Snap, crackle and cheese: 10 thoughts on the World Cup


Snap, crackle and cheese: 10 thoughts on the World Cup

LOUIS DE VILLIERS is bitter, excited, snide, hopeful and jubilant after the first week of rugby's quadrennial spectacle.


TEN rugby thoughts after one round of rugby's 10th World Cup? Let's begin with Dame Kiri Te Kanawa. Cheesy video, cheesy drums, but such a lovely voice just before her beloved All Blacks' first big World Cup choke in 1991:

Thought No 1: The alternative jersey

I have discarded my initial snide comment about the dyspeptic peppermint colour of the alternative Springbok jersey, because it is simply so annoying to so many people who now annoy me so much that I'm considering acquiring one, just to rub salt in their wounds.

If the Springboks win the World Cup in it, dyspeptic peppermint will become one of South Africa's favourite colours overnight. I love it in advance. Mwah, mwah, dyspeptic peppermint.

Lees hierdie artikel in Afrikaans:

No 2: The Scots

Scotland being number five in the world, yeah, sure. South Africa smothered and buried them so comfortably in second and later third gear last Sunday that the game might have been boring if you weren't a Bok supporter.

In the pre-tournament victory over the All Blacks, the Springboks used two sharp new moves from the lineout which led to tries. There was no need to demonstrate these against the Scots, but expect a whole lot more that we haven't yet seen. There are still some new aces up their sleeves, and the later they become necessary, the more they will make us cheer.

Finn Russell has now proven not to be the best attacking flyhalf in the world and, please, none of Scotland's South African-born players would have made this Springbok team on merit. Number four on earth these days is officially and clearly New Zealand; there's a freaking big gap before number five comes into play.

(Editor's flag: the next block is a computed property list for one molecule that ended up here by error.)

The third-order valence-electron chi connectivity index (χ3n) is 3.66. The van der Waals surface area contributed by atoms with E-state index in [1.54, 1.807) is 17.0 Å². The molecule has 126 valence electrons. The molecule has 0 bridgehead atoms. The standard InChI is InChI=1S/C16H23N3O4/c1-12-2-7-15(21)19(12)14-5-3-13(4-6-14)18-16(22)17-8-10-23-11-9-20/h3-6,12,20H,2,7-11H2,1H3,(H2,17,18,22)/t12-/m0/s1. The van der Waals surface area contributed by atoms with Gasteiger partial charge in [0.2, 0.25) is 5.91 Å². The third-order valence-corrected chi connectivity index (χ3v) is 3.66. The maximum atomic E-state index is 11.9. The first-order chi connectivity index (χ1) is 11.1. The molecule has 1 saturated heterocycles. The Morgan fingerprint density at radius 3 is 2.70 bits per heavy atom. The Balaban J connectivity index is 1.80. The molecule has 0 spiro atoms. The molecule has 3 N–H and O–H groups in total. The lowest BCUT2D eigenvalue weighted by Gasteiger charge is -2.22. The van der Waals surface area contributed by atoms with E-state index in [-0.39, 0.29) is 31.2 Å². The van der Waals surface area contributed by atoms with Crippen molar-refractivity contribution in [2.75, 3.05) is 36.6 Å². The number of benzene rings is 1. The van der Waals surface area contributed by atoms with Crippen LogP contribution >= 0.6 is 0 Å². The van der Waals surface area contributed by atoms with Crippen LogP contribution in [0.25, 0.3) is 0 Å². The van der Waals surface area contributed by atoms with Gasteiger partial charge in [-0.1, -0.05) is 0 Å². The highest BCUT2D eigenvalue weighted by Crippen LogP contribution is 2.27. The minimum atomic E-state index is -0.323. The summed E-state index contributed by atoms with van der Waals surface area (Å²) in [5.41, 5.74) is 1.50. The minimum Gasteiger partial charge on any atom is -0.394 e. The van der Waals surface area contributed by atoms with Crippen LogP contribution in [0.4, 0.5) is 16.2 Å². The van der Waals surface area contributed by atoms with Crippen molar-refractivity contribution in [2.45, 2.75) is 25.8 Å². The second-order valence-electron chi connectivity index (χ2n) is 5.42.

No 3: Last weekend

Yours truly got two out of eight predictions wrong (Fiji and Argentina to win, wishful thinking remains a bugger), which at least indicates slightly more unpredictability than we have become accustomed to in the group phase of this tournament over the years.

Argentina were astonishingly stupid in all aspects against 14 Englishmen, and after Fiji lost their first-choice flyhalf, Caleb Muntz, before the tournament, their decision-making has reverted to amateur levels.

No 4: This weekend

We all knew in July that France would win last night. In fact, we already knew this in July 2022.

Today New Zealand will win; Samoa, Wales and Ireland will win tomorrow; and the day after tomorrow South Africa and England will win. The question is by what margins, but a points difference of 20-plus will be the norm, once again underlining the extent to which the World Cup has failed for almost four decades in its stated aim of making the sport more internationally competitive.

On Sunday at 6pm it is Fiji against the Wallabies, and in this round it is the only game with a result in the balance. But if Fiji weren't smart enough to outwit Warren Gatland, old Eddie Jones will surely be too wily for them.

No 5: Romania

Poor Romania. In the 1970s and 80s they were rugby's most promising emerging power, largely because the “communist" dictator Nicolae Ceaușescu nudged the state machine in that direction.